By 1984 the rate of annual inflation had settled into triple digits. The foreign debt had doubled to $23 billion. Fearing an end to international loans – with subsequent restrictions – people started selling bank shares (the banks had propped them up artificially for years) in order to buy dollars. The result was panic and collapse. Thousands lost their savings. The government stepped in – though too late for most – using $9.1 billion of taxpayers' money to buy controlling shares in the four largest banks. Foreign reserves dropped below the $3 billion red line.
The Turning Point:
The danger of utter chaos was so clear and present that, in the elections of 1983, Labor got its foot in the door. It formed a national unity government with the Likud, and Peres took the helm for two years. Together with Likud Finance Minister Yitzhak Moda'i, he managed to gain public acceptance for an Economic Stabilization Plan. This included a big budget cut, especially in subsidies for basic goods; a 19% devaluation; a temporary drop in real wages (the Histadrut complied); a time-limited price freeze (the manufacturers complied); monetary restraint and extremely high interest rates. The US chipped in $1.5 billion on top of the $3 billion it was already giving. Peres also pulled the army out of most of Lebanon, cutting military costs. He slowed the money drain to West Bank settlements. Inflation sank to 2% monthly, and the deficit dropped to a point where foreign aid could again close the gap. (5)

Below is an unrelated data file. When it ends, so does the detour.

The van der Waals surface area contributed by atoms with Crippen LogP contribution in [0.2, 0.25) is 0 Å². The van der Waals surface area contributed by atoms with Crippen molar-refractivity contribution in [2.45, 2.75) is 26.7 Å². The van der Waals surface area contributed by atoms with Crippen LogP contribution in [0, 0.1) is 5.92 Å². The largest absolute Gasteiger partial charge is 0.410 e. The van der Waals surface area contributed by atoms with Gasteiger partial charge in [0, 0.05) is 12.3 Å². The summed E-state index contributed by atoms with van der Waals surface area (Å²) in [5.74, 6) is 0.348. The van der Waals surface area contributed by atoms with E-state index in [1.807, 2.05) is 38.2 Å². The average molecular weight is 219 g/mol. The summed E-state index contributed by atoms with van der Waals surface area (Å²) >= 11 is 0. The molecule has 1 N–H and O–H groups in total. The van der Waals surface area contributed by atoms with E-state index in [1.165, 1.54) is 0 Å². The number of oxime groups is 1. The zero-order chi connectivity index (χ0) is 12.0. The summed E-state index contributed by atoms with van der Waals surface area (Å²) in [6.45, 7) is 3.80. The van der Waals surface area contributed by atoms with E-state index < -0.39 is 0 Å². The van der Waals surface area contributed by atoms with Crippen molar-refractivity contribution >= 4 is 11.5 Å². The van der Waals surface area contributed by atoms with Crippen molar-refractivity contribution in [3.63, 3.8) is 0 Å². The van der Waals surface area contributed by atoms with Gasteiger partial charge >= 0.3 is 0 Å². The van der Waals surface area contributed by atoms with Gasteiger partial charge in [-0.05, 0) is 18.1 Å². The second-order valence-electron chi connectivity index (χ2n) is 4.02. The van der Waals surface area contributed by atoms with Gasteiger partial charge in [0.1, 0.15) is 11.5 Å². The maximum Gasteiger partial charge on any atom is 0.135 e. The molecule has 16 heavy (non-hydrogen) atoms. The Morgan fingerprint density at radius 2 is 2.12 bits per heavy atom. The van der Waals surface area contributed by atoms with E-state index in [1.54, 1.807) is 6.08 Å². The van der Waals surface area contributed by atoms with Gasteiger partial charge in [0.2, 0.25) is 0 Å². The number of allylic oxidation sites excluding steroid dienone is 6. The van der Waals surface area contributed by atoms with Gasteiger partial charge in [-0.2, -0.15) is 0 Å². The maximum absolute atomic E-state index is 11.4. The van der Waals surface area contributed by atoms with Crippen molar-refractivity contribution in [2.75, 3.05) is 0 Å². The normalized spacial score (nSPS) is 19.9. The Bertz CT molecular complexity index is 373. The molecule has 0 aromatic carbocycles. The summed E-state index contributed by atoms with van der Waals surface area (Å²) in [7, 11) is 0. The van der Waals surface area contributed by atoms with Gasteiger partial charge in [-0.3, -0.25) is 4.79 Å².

Peres also addressed the economy's deeper, quasi-structural weaknesses. The country had no future, he understood, if it remained an anomalous Western transplant rejected by its surroundings, stunted by the Arab boycott, and dependent on continuous foreign infusions. It was this understanding that would eventually lead him to Oslo. In the eighties, however, he looked toward Jordan. If Israel could reach an agreement with the Hashemite kingdom, by which the latter would return to the West Bank on a cooperative basis, then the Palestinian question could be diluted. The way would then open for an end to the Arab boycott and for Israel's acceptance into the area of its nearest, most natural markets. That was the long-term goal. In the meantime, the economy had to be made rational and efficient. A 1975 agreement with Europe's Common Market, providing for reciprocal tariff reductions, had already proved a bane, accounting for $15 billion in deficit. Yet Peres expanded the accord to include more products. He went on to forge a free-trade pact with the US. Clearly, Israel's industries would not be able to compete if worker output did not improve. His answer was to dismantle, prune and/or sell ("privatize") forty corporations belonging to the government and the Histadrut, including the huge industrial conglomerate, Koor, which was $1.3 billion in debt. Given tight, expensive money, firms had to rationalize. From 1985 till 1989, industrial output shot upward without increases in staff – instead, unemployment rose from 6-9%.